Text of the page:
Opening up government data to citizensBy Open Knowledge Network
In 2004, UK heart surgeon Sir Bruce Keogh persuaded all 240 of his colleagues working for the NHS to publish comparable data on their individual clinical outcomes – a global first. Seven years later, dramatic improvements in survival rates were reported. More than a third of patients survived surgery when they might previously have died, and there are 1,000 fewer deaths in English heart surgery units each year than there were before.
This is just one example of the benefits of open data – the concept that governments and other organisations should share information for greater good. People who believe in open data argue that it leads to greater transparency, greater potential for scientific and economic progress, and greater engagement from citizens.
One organisation that’s working hard to raise awareness of the importance of open data is the UK non-profit, Open Knowledge International (OKI). Established in 2004 by an Associate at the Centre for Intellectual Property and Information Law at the University of Cambridge, Rufus Pollock, OKI continuously develops projects that lead to better access to data through open online databases, as well as international open data events and the freely available Open Data Handbook.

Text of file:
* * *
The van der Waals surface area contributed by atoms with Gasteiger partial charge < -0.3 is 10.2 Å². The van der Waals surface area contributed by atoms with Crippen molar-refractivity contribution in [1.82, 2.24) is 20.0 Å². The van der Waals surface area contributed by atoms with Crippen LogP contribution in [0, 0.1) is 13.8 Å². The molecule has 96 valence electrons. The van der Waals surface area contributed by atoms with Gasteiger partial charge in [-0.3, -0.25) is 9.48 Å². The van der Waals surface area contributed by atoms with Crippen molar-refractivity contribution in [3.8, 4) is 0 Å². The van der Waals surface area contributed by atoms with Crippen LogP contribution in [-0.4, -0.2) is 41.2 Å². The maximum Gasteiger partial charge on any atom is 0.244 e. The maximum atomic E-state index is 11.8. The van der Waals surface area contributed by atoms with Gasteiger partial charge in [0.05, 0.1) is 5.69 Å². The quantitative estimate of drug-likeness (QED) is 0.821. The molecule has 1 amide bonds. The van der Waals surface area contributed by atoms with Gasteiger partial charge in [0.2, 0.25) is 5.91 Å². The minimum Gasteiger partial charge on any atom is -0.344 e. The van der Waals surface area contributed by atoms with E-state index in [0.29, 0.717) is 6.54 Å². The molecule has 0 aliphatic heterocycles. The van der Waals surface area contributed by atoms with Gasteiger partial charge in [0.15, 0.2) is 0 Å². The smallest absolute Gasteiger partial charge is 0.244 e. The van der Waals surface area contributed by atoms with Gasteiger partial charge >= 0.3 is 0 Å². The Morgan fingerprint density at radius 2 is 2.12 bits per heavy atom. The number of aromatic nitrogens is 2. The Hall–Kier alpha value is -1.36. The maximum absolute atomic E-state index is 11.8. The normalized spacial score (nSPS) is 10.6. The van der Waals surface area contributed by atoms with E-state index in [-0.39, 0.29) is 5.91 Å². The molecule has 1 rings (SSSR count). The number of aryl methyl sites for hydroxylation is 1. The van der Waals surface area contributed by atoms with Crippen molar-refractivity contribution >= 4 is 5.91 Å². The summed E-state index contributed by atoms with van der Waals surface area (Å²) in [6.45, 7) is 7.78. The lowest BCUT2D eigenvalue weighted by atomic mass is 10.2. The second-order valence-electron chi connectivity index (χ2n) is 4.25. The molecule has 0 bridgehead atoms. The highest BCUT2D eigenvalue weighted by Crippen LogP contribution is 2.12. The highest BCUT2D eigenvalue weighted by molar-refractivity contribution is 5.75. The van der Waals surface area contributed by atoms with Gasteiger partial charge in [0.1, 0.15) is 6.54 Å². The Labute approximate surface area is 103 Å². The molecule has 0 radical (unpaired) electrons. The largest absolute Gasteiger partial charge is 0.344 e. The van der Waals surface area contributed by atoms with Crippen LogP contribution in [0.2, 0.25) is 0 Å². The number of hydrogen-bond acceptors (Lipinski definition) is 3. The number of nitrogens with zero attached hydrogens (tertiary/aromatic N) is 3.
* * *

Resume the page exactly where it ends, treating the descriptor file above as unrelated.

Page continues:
OKI’s impact continues to grow, as our ability to compile, store and share data increases. The organisation says that their project, Where Does My Money Go, is the most successful platform for visualising financial information, empowering citizens to understand where their tax money is spent. Another project, Open Spending, is the largest open database of public financial information in the world.
And of 2015, Open Knowledge International had nine official chapters and 49 groups in different countries. Want to know what data is out there? Check out https://okfn.org/
Image courtesy of Open Knowledge International
Last updated: 30th of August, 2016